Platter A with an additional serving of salmon sashimi, $99.50 + $13.80

For the above price, you get:

  • 200g Salmon sashimi (14 to 18 slices)
  • 150g Mekajiki sashimi (10 to 12 slices)
  • 100g Tai or similar sashimi
  • 10 prawns Amaebi sashimi
  • 120g Ikura
  • 4 bowls of Japanese rice
  • Additional 120g Salmon sashimi (7 to 10 slices)

The platter is well presented, and the sashimi slices really do not disappoint. The only thing is that the platter wasn’t as chilled by the time it reached my place. Well it’s probably because I ordered during the festive period and they have a lot of orders to fulfill, so benefit of doubt, this lack of chillness should be an anomaly.

OosterBay also has other platters with more indulgent varieties such as scallops, otoro and oysters. This is my first order so I wanted to start small. Will definitely order the bigger platters for my parties in future.

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OTC Cafe, National Library

Worth a try.

This cafe at a little corner of the library is perfect for people watching. It’s next to full length windows on level 3 of the National Library Building, which makes it a nice spot to settle down for a couple of hours as you watch the world go by.

I visited on a weekday noon for brunch and the place was really quiet and peaceful.

Special Truffle Mushroom Pizza.

Not exactly sure what’s so special about this truffle pizza. The crust of the pizza has a doughy texture, so towards the end of my meal it felt more like eating mushroom bread. The pizza isn’t cut so you get to have a little “action” with your food. Not the most fun though, because the plate holding the pizza isn’t flat and is smaller than the pizza itself so you can’t fully cut through.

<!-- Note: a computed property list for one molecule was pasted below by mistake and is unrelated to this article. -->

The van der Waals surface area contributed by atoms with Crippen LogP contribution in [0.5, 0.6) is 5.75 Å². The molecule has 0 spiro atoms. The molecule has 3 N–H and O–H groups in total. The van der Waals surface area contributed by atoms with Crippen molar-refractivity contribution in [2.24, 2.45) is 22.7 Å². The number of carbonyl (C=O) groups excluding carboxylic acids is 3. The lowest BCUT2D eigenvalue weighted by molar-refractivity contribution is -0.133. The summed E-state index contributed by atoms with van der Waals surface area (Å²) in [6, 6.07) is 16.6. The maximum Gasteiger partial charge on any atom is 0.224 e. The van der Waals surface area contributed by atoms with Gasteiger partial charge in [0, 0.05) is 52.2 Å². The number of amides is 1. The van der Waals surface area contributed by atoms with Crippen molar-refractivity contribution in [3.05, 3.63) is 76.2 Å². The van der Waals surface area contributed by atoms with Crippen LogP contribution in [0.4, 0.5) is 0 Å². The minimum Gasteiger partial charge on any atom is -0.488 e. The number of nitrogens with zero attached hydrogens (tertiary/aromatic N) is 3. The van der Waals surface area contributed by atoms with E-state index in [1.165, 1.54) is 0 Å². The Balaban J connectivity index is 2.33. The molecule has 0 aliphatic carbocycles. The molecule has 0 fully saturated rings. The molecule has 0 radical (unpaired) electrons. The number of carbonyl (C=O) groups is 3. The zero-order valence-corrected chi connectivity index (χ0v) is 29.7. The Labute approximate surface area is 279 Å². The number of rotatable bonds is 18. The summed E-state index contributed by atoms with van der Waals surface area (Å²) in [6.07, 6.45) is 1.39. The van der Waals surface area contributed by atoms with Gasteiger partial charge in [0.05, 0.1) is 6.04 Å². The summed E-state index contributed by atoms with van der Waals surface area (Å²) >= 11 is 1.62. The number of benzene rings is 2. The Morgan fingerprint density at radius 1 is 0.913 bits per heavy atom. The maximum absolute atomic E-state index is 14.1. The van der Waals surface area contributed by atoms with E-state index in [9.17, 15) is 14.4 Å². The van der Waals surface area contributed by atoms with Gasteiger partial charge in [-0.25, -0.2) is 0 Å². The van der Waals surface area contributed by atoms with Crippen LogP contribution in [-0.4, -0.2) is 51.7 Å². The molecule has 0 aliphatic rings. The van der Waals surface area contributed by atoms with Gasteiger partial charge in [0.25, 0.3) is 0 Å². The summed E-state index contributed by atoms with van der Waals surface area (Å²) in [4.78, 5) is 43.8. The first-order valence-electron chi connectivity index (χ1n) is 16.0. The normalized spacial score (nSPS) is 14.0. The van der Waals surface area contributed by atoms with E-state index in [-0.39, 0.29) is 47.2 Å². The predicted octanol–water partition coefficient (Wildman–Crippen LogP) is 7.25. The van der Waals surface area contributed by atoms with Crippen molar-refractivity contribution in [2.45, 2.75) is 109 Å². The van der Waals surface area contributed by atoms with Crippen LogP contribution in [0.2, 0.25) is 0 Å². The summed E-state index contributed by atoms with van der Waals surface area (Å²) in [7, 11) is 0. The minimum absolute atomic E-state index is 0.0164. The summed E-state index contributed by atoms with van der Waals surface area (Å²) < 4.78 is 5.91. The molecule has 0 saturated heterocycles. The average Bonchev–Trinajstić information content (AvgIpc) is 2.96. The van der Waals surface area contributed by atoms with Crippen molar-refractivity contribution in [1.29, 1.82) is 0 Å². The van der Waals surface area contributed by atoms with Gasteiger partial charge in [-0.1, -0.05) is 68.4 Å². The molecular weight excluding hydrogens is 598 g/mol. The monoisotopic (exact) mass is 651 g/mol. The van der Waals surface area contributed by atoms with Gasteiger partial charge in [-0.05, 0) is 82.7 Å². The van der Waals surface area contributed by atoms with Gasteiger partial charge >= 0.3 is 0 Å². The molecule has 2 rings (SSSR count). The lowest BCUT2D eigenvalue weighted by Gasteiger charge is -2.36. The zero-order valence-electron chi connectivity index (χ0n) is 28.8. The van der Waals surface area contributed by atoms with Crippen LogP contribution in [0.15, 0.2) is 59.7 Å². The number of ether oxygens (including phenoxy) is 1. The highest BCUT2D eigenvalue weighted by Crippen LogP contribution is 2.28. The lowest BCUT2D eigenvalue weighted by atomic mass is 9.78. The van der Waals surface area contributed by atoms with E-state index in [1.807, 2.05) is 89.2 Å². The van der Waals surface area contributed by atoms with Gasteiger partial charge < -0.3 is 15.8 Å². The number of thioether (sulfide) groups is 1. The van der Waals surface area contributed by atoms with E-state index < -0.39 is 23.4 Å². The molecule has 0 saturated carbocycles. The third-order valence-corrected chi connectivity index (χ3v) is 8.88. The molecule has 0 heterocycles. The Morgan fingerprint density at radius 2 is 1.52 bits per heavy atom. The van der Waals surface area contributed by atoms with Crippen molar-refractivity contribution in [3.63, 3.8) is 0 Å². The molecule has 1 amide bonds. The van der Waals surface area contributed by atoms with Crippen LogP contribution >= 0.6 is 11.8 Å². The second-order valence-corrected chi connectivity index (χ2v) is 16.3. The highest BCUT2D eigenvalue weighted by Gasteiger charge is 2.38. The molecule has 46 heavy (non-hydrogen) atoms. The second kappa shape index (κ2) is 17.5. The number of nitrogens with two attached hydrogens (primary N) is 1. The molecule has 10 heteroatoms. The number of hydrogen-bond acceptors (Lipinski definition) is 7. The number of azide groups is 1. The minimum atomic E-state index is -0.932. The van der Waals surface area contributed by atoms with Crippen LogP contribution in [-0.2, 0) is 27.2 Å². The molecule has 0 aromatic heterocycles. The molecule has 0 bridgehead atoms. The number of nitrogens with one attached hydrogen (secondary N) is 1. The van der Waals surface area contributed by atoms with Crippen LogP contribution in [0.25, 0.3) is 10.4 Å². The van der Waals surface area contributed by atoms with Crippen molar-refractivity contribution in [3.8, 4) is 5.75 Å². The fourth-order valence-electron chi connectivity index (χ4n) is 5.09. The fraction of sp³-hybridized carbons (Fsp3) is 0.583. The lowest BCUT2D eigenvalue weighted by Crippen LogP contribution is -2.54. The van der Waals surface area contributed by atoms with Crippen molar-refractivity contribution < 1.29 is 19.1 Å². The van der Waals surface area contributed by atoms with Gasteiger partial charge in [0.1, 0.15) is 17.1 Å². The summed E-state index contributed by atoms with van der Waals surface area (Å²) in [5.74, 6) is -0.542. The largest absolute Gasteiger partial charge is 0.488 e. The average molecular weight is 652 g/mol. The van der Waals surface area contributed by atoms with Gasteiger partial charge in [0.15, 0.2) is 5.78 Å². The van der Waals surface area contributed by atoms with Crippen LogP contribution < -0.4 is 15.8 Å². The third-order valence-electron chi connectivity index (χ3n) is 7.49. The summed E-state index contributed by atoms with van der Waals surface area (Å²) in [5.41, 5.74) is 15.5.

Papa Jo’s Burger.

Besides the pepper sauce which was a nice touch, not much else to comment about the burger except for the plate which was way too small. Mind you, the fries weren’t even here because they needed more time to fry them and the contents of my burger were already falling out of the plate when cut into bite sized pieces. Seems like OTC has problems with their plates haha.

OTC doesn’t have service charge, and you are expected to return your plates to the counter after you’re done.

OTC’s food is average at best, and highly forgettable. The draw of this place is really it’s high ceiling, naturally lit seatings and quiet atmosphere. Perfect for me time or that long overdue catch up.

100 Victoria Street, S(188064)

National Library Building Level 3

Daily: 11am to 9pm

+65 6333 0181

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Edge, Pan Pacific Singapore

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Edge at Pan Pacific has always been my favourite buffet restaurant and this year I’m semi-glad (reasons later) to be back for their festive lunch (because dinner is just too expensive).

It’s my partner’s first time here and after an introductory walk around the place he was mind blown by the sheer variety of food available.

Cold cuts.

Very disappointed at this station. The prawns were not as plump as I recalled them to be, and the crabs were disappointing – its meat did not come off as one piece when the shell was cracked open. This usually happens when the crabs are not fresh. The biggest disappointment for me was the fact that there were no oysters for such an expansive meal.

Sushi counter. No picture because… it was empty by the time I got there. Sashimi? There were only salmon, tuna and octopus sashimi. Erm, yellowtail? Sword fish? These are pretty common sashimi that any reputable hotel buffet would have. So shame on you, Edge Pan Pacific.

Roasted duck and chicken.

Noodle station. They can actually run out of laksa soup and the replenish took some time.

Steamed fish in teochew style, braised broccoli and salted egg chicken.

Sambal quail eggs and chap chye.

Pasta station.

Ayam panggang.

Cooked food was way better. You must try their roasted duck and salted egg chicken. A tip for the salted egg chicken: get yours when a new batch is replenished. The chicken is crispier and juicier that way. The ayam panggang, which nice smelling, was super dry and hard.